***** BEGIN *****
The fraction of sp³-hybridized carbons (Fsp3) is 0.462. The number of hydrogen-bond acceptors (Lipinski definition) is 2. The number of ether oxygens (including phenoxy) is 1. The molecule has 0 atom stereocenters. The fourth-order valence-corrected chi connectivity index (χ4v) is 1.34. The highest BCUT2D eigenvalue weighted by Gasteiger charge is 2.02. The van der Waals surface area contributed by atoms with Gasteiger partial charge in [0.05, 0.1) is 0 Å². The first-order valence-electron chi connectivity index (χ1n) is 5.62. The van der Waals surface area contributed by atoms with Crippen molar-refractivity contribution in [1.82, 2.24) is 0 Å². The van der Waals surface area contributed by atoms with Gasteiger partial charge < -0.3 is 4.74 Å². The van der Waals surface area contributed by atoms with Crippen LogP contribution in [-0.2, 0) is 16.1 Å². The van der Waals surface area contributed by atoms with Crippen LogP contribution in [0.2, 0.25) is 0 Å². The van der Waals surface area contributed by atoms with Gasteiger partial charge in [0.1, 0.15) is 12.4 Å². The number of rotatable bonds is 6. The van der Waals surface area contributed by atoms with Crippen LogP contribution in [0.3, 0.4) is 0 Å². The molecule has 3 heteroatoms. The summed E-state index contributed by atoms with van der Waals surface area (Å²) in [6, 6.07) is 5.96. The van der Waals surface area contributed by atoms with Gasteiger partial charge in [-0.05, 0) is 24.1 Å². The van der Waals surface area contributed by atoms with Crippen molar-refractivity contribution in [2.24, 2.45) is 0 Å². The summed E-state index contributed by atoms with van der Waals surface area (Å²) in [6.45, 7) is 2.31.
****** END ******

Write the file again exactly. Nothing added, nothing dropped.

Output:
The fraction of sp³-hybridized carbons (Fsp3) is 0.462. The number of hydrogen-bond acceptors (Lipinski definition) is 2. The number of ether oxygens (including phenoxy) is 1. The molecule has 0 atom stereocenters. The fourth-order valence-corrected chi connectivity index (χ4v) is 1.34. The highest BCUT2D eigenvalue weighted by Gasteiger charge is 2.02. The van der Waals surface area contributed by atoms with Gasteiger partial charge in [0.05, 0.1) is 0 Å². The first-order valence-electron chi connectivity index (χ1n) is 5.62. The van der Waals surface area contributed by atoms with Crippen molar-refractivity contribution in [1.82, 2.24) is 0 Å². The van der Waals surface area contributed by atoms with Gasteiger partial charge < -0.3 is 4.74 Å². The van der Waals surface area contributed by atoms with Crippen LogP contribution in [-0.2, 0) is 16.1 Å². The van der Waals surface area contributed by atoms with Crippen LogP contribution in [0.2, 0.25) is 0 Å². The van der Waals surface area contributed by atoms with Gasteiger partial charge in [0.1, 0.15) is 12.4 Å². The number of rotatable bonds is 6. The van der Waals surface area contributed by atoms with Crippen LogP contribution in [0.3, 0.4) is 0 Å². The molecule has 3 heteroatoms. The summed E-state index contributed by atoms with van der Waals surface area (Å²) in [6, 6.07) is 5.96. The van der Waals surface area contributed by atoms with Gasteiger partial charge in [-0.05, 0) is 24.1 Å². The van der Waals surface area contributed by atoms with Crippen molar-refractivity contribution in [2.24, 2.45) is 0 Å². The summed E-state index contributed by atoms with van der Waals surface area (Å²) in [6.45, 7) is 2.31.